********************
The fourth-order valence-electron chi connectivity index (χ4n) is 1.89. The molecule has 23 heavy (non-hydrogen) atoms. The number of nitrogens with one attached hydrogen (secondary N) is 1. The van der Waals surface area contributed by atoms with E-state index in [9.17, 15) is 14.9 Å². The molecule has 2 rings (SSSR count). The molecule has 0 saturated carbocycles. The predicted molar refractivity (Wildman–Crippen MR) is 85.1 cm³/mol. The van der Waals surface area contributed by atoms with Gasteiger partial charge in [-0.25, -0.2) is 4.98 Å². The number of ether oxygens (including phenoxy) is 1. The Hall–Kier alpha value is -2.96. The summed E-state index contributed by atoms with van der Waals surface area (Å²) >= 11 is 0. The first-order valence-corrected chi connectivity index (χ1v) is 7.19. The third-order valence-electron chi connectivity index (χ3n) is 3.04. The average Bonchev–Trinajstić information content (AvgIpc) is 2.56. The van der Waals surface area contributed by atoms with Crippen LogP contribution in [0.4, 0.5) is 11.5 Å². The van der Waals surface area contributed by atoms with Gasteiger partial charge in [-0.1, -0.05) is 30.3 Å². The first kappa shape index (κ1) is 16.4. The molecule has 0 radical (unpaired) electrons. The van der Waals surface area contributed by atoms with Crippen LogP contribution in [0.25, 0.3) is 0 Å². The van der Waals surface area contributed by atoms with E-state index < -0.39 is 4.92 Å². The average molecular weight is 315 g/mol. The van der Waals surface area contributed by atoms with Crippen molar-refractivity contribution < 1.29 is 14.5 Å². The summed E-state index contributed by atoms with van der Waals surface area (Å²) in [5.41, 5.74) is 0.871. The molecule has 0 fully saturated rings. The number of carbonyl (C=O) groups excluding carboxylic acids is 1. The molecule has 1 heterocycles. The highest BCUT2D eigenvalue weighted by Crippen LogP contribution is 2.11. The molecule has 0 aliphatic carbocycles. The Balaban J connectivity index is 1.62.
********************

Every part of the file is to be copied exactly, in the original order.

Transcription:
The fourth-order valence-electron chi connectivity index (χ4n) is 1.89. The molecule has 23 heavy (non-hydrogen) atoms. The number of nitrogens with one attached hydrogen (secondary N) is 1. The van der Waals surface area contributed by atoms with E-state index in [9.17, 15) is 14.9 Å². The molecule has 2 rings (SSSR count). The molecule has 0 saturated carbocycles. The predicted molar refractivity (Wildman–Crippen MR) is 85.1 cm³/mol. The van der Waals surface area contributed by atoms with Gasteiger partial charge in [-0.25, -0.2) is 4.98 Å². The number of ether oxygens (including phenoxy) is 1. The Hall–Kier alpha value is -2.96. The summed E-state index contributed by atoms with van der Waals surface area (Å²) >= 11 is 0. The first-order valence-corrected chi connectivity index (χ1v) is 7.19. The third-order valence-electron chi connectivity index (χ3n) is 3.04. The average Bonchev–Trinajstić information content (AvgIpc) is 2.56. The van der Waals surface area contributed by atoms with Crippen LogP contribution in [0.4, 0.5) is 11.5 Å². The van der Waals surface area contributed by atoms with Gasteiger partial charge in [-0.1, -0.05) is 30.3 Å². The first kappa shape index (κ1) is 16.4. The molecule has 0 radical (unpaired) electrons. The van der Waals surface area contributed by atoms with Crippen LogP contribution in [0.25, 0.3) is 0 Å². The van der Waals surface area contributed by atoms with E-state index < -0.39 is 4.92 Å². The average molecular weight is 315 g/mol. The van der Waals surface area contributed by atoms with Crippen molar-refractivity contribution < 1.29 is 14.5 Å². The summed E-state index contributed by atoms with van der Waals surface area (Å²) in [5.41, 5.74) is 0.871. The molecule has 0 fully saturated rings. The number of carbonyl (C=O) groups excluding carboxylic acids is 1. The molecule has 1 heterocycles. The highest BCUT2D eigenvalue weighted by Crippen LogP contribution is 2.11. The molecule has 0 aliphatic carbocycles. The Balaban J connectivity index is 1.62.